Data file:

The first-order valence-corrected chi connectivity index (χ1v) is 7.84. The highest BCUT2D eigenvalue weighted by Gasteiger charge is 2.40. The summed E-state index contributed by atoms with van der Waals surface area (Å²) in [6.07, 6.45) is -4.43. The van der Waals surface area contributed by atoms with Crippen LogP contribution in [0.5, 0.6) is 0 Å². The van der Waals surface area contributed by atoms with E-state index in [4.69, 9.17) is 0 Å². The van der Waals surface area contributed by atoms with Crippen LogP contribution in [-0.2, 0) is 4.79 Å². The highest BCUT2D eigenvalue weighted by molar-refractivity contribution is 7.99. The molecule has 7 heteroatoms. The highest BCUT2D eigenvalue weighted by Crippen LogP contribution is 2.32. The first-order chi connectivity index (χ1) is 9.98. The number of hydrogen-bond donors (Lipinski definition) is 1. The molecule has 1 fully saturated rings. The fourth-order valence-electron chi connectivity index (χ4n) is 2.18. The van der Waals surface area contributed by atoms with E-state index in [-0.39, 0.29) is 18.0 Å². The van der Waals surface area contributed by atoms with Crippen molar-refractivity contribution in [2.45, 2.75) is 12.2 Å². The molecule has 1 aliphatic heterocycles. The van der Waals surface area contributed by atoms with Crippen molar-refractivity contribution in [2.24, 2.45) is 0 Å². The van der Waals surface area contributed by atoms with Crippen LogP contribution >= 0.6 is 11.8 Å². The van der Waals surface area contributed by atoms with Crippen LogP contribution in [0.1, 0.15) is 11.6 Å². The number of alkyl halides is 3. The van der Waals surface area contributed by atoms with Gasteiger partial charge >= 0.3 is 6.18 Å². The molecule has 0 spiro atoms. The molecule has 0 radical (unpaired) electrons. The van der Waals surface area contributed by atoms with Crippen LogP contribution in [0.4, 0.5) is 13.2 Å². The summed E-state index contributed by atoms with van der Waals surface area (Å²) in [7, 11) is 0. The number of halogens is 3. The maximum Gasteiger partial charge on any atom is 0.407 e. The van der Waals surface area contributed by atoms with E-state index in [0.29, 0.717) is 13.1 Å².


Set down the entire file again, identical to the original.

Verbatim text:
The first-order valence-corrected chi connectivity index (χ1v) is 7.84. The highest BCUT2D eigenvalue weighted by Gasteiger charge is 2.40. The summed E-state index contributed by atoms with van der Waals surface area (Å²) in [6.07, 6.45) is -4.43. The van der Waals surface area contributed by atoms with Crippen LogP contribution in [0.5, 0.6) is 0 Å². The van der Waals surface area contributed by atoms with E-state index in [4.69, 9.17) is 0 Å². The van der Waals surface area contributed by atoms with Crippen LogP contribution in [-0.2, 0) is 4.79 Å². The highest BCUT2D eigenvalue weighted by molar-refractivity contribution is 7.99. The molecule has 7 heteroatoms. The highest BCUT2D eigenvalue weighted by Crippen LogP contribution is 2.32. The first-order chi connectivity index (χ1) is 9.98. The number of hydrogen-bond donors (Lipinski definition) is 1. The molecule has 1 fully saturated rings. The fourth-order valence-electron chi connectivity index (χ4n) is 2.18. The van der Waals surface area contributed by atoms with E-state index in [-0.39, 0.29) is 18.0 Å². The van der Waals surface area contributed by atoms with Crippen molar-refractivity contribution in [2.45, 2.75) is 12.2 Å². The molecule has 1 aliphatic heterocycles. The van der Waals surface area contributed by atoms with Crippen molar-refractivity contribution in [2.24, 2.45) is 0 Å². The van der Waals surface area contributed by atoms with Crippen LogP contribution >= 0.6 is 11.8 Å². The van der Waals surface area contributed by atoms with Crippen LogP contribution in [0.1, 0.15) is 11.6 Å². The number of alkyl halides is 3. The van der Waals surface area contributed by atoms with Gasteiger partial charge >= 0.3 is 6.18 Å². The molecule has 0 spiro atoms. The molecule has 0 radical (unpaired) electrons. The van der Waals surface area contributed by atoms with Crippen LogP contribution in [0.4, 0.5) is 13.2 Å². The summed E-state index contributed by atoms with van der Waals surface area (Å²) in [7, 11) is 0. The number of halogens is 3. The maximum Gasteiger partial charge on any atom is 0.407 e. The van der Waals surface area contributed by atoms with E-state index in [0.29, 0.717) is 13.1 Å².